Active on Social Media during Divorce?  It Could be a Thumbs Down

From Twitter to dating apps, social media is a big part of life for a lot of people.  If you are planning on a divorce or already in the process of divorcing, it is critical that you think before you press “send.”

For frequent users, social media offers a supportive community, friends, and news of what is happening in the world.  During divorce, those benefits can go south fast if you do not carefully filter your content before posting it.

Social media is a primary means of communication for a lot of people.  Divorce attorneys in Baltimore, and elsewhere, report a big uptick in the amount of evidence taken from social media and used in divorce proceedings.  In a survey conducted by the American Academy of Matrimonial Lawyers (AAML), 99 percent of responding family law attorneys report the use of text messages during divorce, followed by information obtained from Facebook, Twitter, and Instagram.

Here are some important tips to keep in mind about social media use and divorce:

  • Create a clean slate before divorce: If you are in a position to prepare for divorce, take a hard look at your social media history.  If you can, delete content you would not be happy to explain to your grandmother, an employer, or a judge.  Even if you do not anticipate an acrimonious divorce, remove any content, image, or blogs that could potentially serve as evidence of poor character, habits, or behavior.  Tighten up your privacy settings and limit public availability.

If your divorce is already underway, talk to your attorney about whether you can delete content or take down social media accounts. If you know questionable or damaging content is already online, be sure to talk to your attorney about it.

  • Do not vent: Many people going through divorce use texting as a weapon — sending far too many texts, or texts intended to harass, intimidate, or abuse.  On social media, do not take aim at your departing spouse in any forum.  You and your spouse probably have mutual friends.  Try not to make them take sides, but instead, maintain a civil tone even when you are angry and frustrated.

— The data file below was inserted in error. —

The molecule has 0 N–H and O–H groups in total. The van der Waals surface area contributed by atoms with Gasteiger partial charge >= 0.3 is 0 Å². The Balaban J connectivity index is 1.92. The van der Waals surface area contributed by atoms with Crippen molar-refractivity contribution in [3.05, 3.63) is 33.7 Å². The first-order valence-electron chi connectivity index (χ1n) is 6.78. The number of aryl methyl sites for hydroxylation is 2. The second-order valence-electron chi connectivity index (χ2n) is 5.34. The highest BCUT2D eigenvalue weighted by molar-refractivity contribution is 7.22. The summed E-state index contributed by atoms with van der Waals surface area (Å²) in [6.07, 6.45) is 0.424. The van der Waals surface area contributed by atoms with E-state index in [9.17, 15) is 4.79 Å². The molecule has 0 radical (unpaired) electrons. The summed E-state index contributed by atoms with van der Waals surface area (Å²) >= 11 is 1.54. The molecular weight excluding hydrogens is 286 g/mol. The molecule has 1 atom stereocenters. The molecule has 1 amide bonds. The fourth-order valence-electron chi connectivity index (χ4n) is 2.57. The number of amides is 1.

Keep things calm and avoid condemning your spouse to set the right tone for working through the agreements you need to finalize your divorce.  It is difficult to explain away an abusive text or Facebook posting to a judge who is making decisions about the custody of your children.  Never post legal documents or pleadings online.

  • Stay out of the picture: If you reap a sudden financial windfall, a large bonus, or other positive change in your financial condition, resist posting about it or putting a photo of your luxury vacation online when your divorce is pending.  Also, avoid being tagged in photos posted on the social media accounts of friends. Talk to your attorney before you post pictures of someone new you might be dating.  Also, be careful of information registered with dating apps — if you mention you have no children, and you do, it can create numerous issues.
  • Big Data is watching you: Apps that log or reveal your geographic location can become embarrassing if you claimed to be elsewhere at that time. More important than embarrassment, though, is the effect that being caught in such a lie can have on your divorce proceedings.

Bottom line?  Divorce is a great time to catch up with friends in person and on the telephone.  Remember anything you put online or express digitally can probably be used during a divorce proceeding.  If you have concerns about divorce and social media, speak with a knowledgeable family law attorney.

Experienced local divorce law firm serving Baltimore County

When you have questions about divorce, we have answers.  For experienced, straightforward legal advice about divorce or seasoned representation on custody issues, contact us at the Law Offices of Allyson B. Goldscher, LLC, or call 410-602-9522 today.

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